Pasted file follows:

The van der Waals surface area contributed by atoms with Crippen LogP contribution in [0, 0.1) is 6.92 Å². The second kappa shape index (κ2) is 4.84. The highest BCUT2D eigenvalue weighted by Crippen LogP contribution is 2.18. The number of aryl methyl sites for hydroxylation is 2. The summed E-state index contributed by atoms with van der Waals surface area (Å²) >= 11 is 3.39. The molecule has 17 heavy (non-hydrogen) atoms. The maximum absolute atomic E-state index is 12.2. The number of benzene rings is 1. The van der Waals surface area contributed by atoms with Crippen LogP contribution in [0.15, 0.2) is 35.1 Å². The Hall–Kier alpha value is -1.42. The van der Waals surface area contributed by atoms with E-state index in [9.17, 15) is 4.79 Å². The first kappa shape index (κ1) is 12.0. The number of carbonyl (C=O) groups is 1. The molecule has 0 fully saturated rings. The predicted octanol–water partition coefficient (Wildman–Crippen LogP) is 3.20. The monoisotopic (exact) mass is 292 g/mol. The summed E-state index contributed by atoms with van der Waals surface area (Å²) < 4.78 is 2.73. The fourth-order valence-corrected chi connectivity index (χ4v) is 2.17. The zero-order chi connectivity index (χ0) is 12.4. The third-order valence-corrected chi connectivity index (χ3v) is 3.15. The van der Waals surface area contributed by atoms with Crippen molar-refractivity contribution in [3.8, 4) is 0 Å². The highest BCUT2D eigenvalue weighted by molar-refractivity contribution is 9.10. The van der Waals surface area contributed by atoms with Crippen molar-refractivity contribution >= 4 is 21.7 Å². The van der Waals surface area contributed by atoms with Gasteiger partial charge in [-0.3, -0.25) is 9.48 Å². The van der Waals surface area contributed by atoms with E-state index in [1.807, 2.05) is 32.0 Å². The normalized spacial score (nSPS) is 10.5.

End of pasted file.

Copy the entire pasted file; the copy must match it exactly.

The van der Waals surface area contributed by atoms with Crippen LogP contribution in [0, 0.1) is 6.92 Å². The second kappa shape index (κ2) is 4.84. The highest BCUT2D eigenvalue weighted by Crippen LogP contribution is 2.18. The number of aryl methyl sites for hydroxylation is 2. The summed E-state index contributed by atoms with van der Waals surface area (Å²) >= 11 is 3.39. The molecule has 17 heavy (non-hydrogen) atoms. The maximum absolute atomic E-state index is 12.2. The number of benzene rings is 1. The van der Waals surface area contributed by atoms with Crippen LogP contribution in [0.15, 0.2) is 35.1 Å². The Hall–Kier alpha value is -1.42. The van der Waals surface area contributed by atoms with E-state index in [9.17, 15) is 4.79 Å². The first kappa shape index (κ1) is 12.0. The number of carbonyl (C=O) groups is 1. The molecule has 0 fully saturated rings. The predicted octanol–water partition coefficient (Wildman–Crippen LogP) is 3.20. The monoisotopic (exact) mass is 292 g/mol. The summed E-state index contributed by atoms with van der Waals surface area (Å²) < 4.78 is 2.73. The fourth-order valence-corrected chi connectivity index (χ4v) is 2.17. The zero-order chi connectivity index (χ0) is 12.4. The third-order valence-corrected chi connectivity index (χ3v) is 3.15. The van der Waals surface area contributed by atoms with Crippen molar-refractivity contribution in [3.8, 4) is 0 Å². The highest BCUT2D eigenvalue weighted by molar-refractivity contribution is 9.10. The van der Waals surface area contributed by atoms with Crippen molar-refractivity contribution >= 4 is 21.7 Å². The van der Waals surface area contributed by atoms with Gasteiger partial charge in [-0.3, -0.25) is 9.48 Å². The van der Waals surface area contributed by atoms with E-state index in [1.807, 2.05) is 32.0 Å². The normalized spacial score (nSPS) is 10.5.